The mustang grape

Discussion in 'Other Homesteading' started by cluckeyo, Jun 5, 2016.

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  1. cluckeyo

    cluckeyo Well-Known Member
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    This is a variety of grape that grows wild where I live. Extremely sour and not very palatable right off the vine. But very edible and delicious in jellies, juices, and wines. The mustang grape ripens towards the end of July and we have a big row of them on our fence bordering the farm to market road which goes in front of our place. Texas heat makes it difficult to get motivated for picking. It is best to go out early in the morning. Once harvested, I wash them and squeeze the seed sack out of the hull. The dark hull is where all the flavor is. I pre-measure my batches and then seal the hulls in bags with my vacuum sealer. After that they go to the freezer where they are ready for cooking at a moment's notice.
     
  2. filmjunkie08

    filmjunkie08 Active Member
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    Mustang grapes grow in Oklahoma and Texas. It is quite common for people to pick them and make mustang grape jelly out of them.
     
  3. Tom Williams

    Tom Williams Moderator Staff Member
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    Wild grapes ar comon here and are very good to eat if you can get to them high in the canvas of the trees the crows and black birds thive on them
     
  4. explorerx7

    explorerx7 Expert Member
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    Do these wild grapes have any resemblance to the domestic grapes? I would like to know so that if I should see them I could probably use them as you have.
     
  5. tb65

    tb65 Active Member
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    Those kind of look more like berries. It's good to have a wide variety of edible plant's that grow wild. I've never seen those where I live it could be because of the climate.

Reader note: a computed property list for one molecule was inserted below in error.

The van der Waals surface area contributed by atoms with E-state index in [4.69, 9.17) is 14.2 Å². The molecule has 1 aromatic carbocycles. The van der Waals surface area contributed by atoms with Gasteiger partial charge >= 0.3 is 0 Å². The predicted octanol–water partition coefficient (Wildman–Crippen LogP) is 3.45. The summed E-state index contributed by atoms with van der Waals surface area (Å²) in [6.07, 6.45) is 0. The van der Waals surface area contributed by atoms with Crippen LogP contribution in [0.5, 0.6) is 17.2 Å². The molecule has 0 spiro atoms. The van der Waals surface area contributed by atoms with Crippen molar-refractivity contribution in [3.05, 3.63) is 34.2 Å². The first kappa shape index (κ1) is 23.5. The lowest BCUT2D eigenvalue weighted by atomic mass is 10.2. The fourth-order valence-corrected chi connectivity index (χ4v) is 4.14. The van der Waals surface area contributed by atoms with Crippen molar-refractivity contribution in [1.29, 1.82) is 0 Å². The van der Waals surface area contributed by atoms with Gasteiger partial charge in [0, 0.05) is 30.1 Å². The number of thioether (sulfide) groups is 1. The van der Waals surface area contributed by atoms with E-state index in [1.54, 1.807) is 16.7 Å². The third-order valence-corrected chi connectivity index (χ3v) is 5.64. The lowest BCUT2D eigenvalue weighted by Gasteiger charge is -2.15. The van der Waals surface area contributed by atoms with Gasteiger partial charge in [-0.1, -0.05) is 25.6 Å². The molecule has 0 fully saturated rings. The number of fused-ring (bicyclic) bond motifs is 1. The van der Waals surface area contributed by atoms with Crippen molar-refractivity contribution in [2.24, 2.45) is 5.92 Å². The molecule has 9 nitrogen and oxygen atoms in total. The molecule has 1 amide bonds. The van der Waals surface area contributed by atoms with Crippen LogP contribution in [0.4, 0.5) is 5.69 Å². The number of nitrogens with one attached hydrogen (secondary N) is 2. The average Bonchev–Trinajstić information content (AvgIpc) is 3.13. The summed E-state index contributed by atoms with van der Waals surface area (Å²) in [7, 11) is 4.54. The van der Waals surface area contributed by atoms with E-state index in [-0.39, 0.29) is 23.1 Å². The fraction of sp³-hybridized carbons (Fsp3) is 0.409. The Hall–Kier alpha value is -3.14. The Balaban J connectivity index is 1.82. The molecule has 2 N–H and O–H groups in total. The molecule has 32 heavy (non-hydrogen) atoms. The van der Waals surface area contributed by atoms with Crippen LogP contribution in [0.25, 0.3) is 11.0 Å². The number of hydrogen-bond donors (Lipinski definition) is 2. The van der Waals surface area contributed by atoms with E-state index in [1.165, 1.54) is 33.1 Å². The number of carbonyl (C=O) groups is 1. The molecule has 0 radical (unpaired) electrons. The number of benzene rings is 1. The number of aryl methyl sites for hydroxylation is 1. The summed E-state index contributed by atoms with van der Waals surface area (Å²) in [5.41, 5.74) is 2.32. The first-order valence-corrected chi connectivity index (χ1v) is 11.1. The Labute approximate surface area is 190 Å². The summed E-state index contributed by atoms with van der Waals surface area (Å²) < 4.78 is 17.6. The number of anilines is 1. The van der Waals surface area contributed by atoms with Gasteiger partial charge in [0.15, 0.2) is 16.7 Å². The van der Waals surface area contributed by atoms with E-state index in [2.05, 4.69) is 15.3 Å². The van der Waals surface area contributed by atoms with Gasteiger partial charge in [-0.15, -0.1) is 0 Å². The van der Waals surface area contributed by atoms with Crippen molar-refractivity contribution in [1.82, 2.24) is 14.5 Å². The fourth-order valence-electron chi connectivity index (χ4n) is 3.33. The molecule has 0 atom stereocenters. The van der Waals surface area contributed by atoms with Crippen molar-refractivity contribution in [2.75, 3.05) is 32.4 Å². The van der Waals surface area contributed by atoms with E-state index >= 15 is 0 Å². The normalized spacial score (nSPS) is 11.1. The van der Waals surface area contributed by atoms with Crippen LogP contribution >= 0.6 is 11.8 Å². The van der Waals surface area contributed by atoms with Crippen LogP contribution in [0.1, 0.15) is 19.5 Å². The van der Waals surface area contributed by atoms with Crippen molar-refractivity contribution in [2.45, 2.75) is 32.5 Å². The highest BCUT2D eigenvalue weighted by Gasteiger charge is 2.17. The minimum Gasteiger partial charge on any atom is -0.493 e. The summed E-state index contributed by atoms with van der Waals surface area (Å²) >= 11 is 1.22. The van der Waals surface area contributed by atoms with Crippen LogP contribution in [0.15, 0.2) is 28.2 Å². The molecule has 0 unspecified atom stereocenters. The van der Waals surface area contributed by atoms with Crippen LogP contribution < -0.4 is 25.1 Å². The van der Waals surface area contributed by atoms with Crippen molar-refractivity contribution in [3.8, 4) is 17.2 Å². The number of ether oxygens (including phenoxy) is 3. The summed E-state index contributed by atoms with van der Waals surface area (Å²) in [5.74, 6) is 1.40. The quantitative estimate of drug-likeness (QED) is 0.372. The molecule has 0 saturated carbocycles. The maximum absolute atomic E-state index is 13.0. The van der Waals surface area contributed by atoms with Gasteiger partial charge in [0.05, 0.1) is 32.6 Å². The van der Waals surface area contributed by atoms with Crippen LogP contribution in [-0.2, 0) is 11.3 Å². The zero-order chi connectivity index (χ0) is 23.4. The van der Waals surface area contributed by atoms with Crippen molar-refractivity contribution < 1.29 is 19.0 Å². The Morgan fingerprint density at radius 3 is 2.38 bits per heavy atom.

6. Endure

    Endure Expert Member
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    Mustang grapes are easy to tell apart by their clearly different leaves from other wild grapes. The topside are dark green and smooth while the undersides are gray and fuzzy like the nose of a horse or a cow. These grapes are the first to ripen in the summer in Texas. Their skins are thick and tough, surrounding a very gelatinous interior containing several small seeds. This acidic taste makes them unpleasant to eat raw and can result in acid burns on your mouth and fingers. However, this acid gives them a complex flavor when made into jam/jelly or wine . Due to their fuzziness, the leaves aren't used in cooking like other grape leaves.
     
  7. cluckeyo

    cluckeyo Well-Known Member
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    The seeds are not edible. They are very hard and could break your teeth. Although I have heard it rumored that the mustang grape seed has the highest antioxidant value of any known food. I have considered running them through my food processer and then sprinkling the broken up seeds on salads.
     
  8. Tom Williams

    Tom Williams Moderator Staff Member
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    Wild grapes are abit smaller in size is all
     
  9. acheno84

    acheno84 Member
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    I have some wild grapes growing against my fence line and I have not been able to identify what type they are yet. They are green and very small. They look like tiny, hard, berries. I haven't been able to see what's higher up, but I can tell that the birds eat them because the vines keep growing all over the place. I'm nervous to eat them since I can't tell what they are yet. I've never heard of Mustang grapes before. They do seem to be very good for you, as I've read up about the anti-oxidants that are in them.
     
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